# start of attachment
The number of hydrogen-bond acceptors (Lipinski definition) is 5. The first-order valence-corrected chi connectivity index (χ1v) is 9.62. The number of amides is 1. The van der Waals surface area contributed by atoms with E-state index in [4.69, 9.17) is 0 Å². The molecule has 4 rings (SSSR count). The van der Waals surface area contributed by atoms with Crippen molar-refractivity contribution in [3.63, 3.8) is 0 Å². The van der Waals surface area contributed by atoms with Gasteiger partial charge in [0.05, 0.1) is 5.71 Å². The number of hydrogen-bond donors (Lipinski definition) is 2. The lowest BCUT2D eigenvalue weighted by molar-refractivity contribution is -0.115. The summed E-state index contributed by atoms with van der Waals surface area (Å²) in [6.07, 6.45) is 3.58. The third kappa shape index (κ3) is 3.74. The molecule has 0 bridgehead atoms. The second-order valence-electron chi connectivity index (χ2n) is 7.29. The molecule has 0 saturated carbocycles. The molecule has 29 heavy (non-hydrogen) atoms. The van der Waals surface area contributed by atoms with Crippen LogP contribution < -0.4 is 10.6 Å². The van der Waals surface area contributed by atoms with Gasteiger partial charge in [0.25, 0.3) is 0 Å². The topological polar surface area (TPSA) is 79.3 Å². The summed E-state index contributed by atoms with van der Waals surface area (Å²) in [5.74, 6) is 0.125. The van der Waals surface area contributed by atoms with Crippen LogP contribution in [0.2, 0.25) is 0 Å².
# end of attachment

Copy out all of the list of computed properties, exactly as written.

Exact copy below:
The number of hydrogen-bond acceptors (Lipinski definition) is 5. The first-order valence-corrected chi connectivity index (χ1v) is 9.62. The number of amides is 1. The van der Waals surface area contributed by atoms with E-state index in [4.69, 9.17) is 0 Å². The molecule has 4 rings (SSSR count). The van der Waals surface area contributed by atoms with Crippen molar-refractivity contribution in [3.63, 3.8) is 0 Å². The van der Waals surface area contributed by atoms with Gasteiger partial charge in [0.05, 0.1) is 5.71 Å². The number of hydrogen-bond donors (Lipinski definition) is 2. The lowest BCUT2D eigenvalue weighted by molar-refractivity contribution is -0.115. The summed E-state index contributed by atoms with van der Waals surface area (Å²) in [6.07, 6.45) is 3.58. The third kappa shape index (κ3) is 3.74. The molecule has 0 bridgehead atoms. The second-order valence-electron chi connectivity index (χ2n) is 7.29. The molecule has 0 saturated carbocycles. The molecule has 29 heavy (non-hydrogen) atoms. The van der Waals surface area contributed by atoms with Crippen LogP contribution < -0.4 is 10.6 Å². The van der Waals surface area contributed by atoms with Gasteiger partial charge in [0.25, 0.3) is 0 Å². The topological polar surface area (TPSA) is 79.3 Å². The summed E-state index contributed by atoms with van der Waals surface area (Å²) in [5.74, 6) is 0.125. The van der Waals surface area contributed by atoms with Crippen LogP contribution in [0.2, 0.25) is 0 Å².